Vegan Rúgbrauð – Icelandic Rye Bread
Today I’m bringing you the recipe for one of my favourite things from Iceland: Icelandic rye bread, called“rúgbrauð” or “hverabrauð“. A few years ago, I spent a summer working in Iceland and this particular bread was one of the things I missed dearly after returning to Sweden. I couldn’t find anything similar here, so I decided to simply bake it myself – vegan, of course.
Rúgbrauð is a traditional, slow-cooked Icelandic rye bread. What’s so special about it I hear you ask? Well, it’s dark and rich and sweet and fluffy and delicious, all at the same time. The other thing is that the bakers bury the pot in a geothermal spring for 24 hours and let the heat do its job. Even today, a few bakeries around the island bury their bread in the ground to cook. Sadly, I don’t have a geothermal spring in my kitchen, so I improvised and simply cooked it overnight in a crockpot. You can also just bake it at a low temperature for 8-10 hours with wonderful results.
Ingredients (Yields one loaf)
1 ½ cups rye flour
¾ cup all-purpose flour or whole wheat flour
2 tsp baking powder
2 tsp salt
½ tsp baking soda
1 cup oat or almond milk
2 tbsp sugar
2-3 tbsp syrup or molasses
- In a large bowl, combine all the dry ingredients, then add the “milk” and syrup. The dough will be quite firm and sticky. If you have an electric mixer with dough hooks, this would be a good time to use it.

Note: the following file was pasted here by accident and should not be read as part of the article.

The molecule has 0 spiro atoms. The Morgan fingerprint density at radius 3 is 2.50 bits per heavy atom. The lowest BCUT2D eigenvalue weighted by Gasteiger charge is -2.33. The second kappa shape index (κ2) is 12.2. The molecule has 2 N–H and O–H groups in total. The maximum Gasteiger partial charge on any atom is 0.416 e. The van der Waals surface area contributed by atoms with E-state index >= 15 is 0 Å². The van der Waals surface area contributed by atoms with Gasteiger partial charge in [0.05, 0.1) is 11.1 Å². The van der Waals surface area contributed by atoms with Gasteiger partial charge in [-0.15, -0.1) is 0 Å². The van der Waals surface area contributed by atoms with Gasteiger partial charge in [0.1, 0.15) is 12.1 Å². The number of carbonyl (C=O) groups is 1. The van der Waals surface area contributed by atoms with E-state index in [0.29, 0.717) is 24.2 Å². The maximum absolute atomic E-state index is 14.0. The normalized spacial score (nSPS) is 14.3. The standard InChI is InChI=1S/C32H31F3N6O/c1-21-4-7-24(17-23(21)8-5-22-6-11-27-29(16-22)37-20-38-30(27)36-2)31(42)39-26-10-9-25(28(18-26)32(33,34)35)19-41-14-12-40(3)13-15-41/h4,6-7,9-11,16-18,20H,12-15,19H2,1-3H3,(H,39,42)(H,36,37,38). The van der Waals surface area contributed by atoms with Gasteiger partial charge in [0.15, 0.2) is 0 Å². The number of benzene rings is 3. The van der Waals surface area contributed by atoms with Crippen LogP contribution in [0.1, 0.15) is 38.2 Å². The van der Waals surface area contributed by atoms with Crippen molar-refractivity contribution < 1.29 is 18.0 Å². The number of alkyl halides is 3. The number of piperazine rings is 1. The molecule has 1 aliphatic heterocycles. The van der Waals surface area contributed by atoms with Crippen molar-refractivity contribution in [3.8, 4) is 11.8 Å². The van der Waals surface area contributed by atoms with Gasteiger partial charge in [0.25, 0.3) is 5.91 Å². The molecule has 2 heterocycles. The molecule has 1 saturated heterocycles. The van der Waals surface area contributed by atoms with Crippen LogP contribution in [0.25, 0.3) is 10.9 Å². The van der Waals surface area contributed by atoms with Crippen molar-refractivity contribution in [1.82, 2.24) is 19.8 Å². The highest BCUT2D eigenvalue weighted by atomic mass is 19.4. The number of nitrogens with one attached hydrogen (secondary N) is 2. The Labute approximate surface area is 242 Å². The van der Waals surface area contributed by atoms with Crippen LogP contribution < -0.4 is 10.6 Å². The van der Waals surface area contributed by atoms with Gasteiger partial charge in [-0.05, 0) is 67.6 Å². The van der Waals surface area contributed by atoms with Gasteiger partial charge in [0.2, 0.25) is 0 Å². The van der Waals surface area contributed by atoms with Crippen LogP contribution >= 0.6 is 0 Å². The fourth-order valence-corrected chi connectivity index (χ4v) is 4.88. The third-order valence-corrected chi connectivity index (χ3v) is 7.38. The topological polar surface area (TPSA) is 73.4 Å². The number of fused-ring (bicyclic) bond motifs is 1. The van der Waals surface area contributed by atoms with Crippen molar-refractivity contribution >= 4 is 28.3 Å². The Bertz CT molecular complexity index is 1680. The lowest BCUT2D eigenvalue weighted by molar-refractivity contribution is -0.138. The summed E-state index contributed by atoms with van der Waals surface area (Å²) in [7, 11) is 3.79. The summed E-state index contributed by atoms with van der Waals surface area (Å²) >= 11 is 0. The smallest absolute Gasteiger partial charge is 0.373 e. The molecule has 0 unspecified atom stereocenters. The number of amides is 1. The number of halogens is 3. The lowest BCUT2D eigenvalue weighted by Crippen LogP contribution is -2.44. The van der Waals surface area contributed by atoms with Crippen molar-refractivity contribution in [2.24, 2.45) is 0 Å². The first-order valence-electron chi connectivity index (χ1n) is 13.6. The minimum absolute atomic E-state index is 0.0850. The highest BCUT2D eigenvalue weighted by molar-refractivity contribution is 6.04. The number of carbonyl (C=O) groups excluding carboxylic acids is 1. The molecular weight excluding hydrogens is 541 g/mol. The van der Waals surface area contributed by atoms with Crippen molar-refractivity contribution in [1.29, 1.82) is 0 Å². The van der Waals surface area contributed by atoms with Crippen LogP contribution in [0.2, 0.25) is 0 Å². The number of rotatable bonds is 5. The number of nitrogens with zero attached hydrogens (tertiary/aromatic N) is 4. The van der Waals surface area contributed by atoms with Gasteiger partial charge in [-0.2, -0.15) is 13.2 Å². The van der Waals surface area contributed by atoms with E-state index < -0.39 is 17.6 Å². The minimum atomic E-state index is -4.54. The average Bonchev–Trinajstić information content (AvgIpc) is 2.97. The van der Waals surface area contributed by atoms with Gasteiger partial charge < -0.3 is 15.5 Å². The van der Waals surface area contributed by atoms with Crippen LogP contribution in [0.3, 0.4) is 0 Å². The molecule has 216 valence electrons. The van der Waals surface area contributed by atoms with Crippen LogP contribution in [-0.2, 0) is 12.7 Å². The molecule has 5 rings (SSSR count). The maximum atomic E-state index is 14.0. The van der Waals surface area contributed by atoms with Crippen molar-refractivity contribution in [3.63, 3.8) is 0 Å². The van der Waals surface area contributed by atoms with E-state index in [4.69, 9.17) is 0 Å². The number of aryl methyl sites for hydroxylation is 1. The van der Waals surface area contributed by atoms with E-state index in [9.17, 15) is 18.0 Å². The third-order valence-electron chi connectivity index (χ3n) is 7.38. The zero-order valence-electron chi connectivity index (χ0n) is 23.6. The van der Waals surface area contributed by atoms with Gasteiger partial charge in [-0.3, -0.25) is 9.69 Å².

- Rub oil/margarine/vegan butter into the bread tin of your choice to keep the bread from sticking.
- Spread the dough in your baking tin and cover it with aluminum foil. The dough should only take up about ⅔ of the space now – it will rise in the process.
- Place the baking tin into a slow cooker and add hot water so that the tin is about halfway emerged. Cook on low for 12 hours or more, depending on the size of your loaf. If you don’t have a slow cooker, you can also bake the bread at 95°C/200°F for 8-10 hours.
- Serve with the topping of your choice, or as a side to a dish called “plokkfiskur”.
A nice little hack in case you don’t have a bread tin: Cut off the top of an empty “milk” container, rinse it and use it instead of a tin. It won’t burn at such a low temperature and you can just cut it off once the bread is baked. 🙂